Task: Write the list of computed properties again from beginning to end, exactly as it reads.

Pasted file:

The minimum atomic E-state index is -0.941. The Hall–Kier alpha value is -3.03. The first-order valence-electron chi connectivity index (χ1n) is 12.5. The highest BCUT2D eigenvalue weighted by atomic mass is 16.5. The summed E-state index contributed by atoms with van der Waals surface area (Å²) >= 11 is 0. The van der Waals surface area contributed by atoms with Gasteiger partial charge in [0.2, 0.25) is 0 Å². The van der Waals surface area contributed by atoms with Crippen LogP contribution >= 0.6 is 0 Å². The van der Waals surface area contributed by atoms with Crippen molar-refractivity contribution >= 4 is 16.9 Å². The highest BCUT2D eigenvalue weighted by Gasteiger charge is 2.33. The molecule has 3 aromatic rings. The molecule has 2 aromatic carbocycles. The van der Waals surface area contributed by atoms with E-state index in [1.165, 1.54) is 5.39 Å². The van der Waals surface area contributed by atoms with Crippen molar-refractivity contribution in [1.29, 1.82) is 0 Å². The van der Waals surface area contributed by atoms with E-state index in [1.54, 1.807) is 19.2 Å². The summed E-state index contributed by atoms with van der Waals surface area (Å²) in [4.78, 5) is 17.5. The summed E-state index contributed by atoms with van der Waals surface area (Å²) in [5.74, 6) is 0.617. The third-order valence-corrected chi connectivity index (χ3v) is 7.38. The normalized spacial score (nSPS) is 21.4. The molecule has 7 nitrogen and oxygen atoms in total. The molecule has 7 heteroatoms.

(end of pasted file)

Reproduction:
The minimum atomic E-state index is -0.941. The Hall–Kier alpha value is -3.03. The first-order valence-electron chi connectivity index (χ1n) is 12.5. The highest BCUT2D eigenvalue weighted by atomic mass is 16.5. The summed E-state index contributed by atoms with van der Waals surface area (Å²) >= 11 is 0. The van der Waals surface area contributed by atoms with Gasteiger partial charge in [0.2, 0.25) is 0 Å². The van der Waals surface area contributed by atoms with Crippen LogP contribution >= 0.6 is 0 Å². The van der Waals surface area contributed by atoms with Crippen molar-refractivity contribution >= 4 is 16.9 Å². The highest BCUT2D eigenvalue weighted by Gasteiger charge is 2.33. The molecule has 3 aromatic rings. The molecule has 2 aromatic carbocycles. The van der Waals surface area contributed by atoms with E-state index in [1.165, 1.54) is 5.39 Å². The van der Waals surface area contributed by atoms with Crippen molar-refractivity contribution in [1.29, 1.82) is 0 Å². The van der Waals surface area contributed by atoms with E-state index in [1.54, 1.807) is 19.2 Å². The summed E-state index contributed by atoms with van der Waals surface area (Å²) in [4.78, 5) is 17.5. The summed E-state index contributed by atoms with van der Waals surface area (Å²) in [5.74, 6) is 0.617. The third-order valence-corrected chi connectivity index (χ3v) is 7.38. The normalized spacial score (nSPS) is 21.4. The molecule has 7 nitrogen and oxygen atoms in total. The molecule has 7 heteroatoms.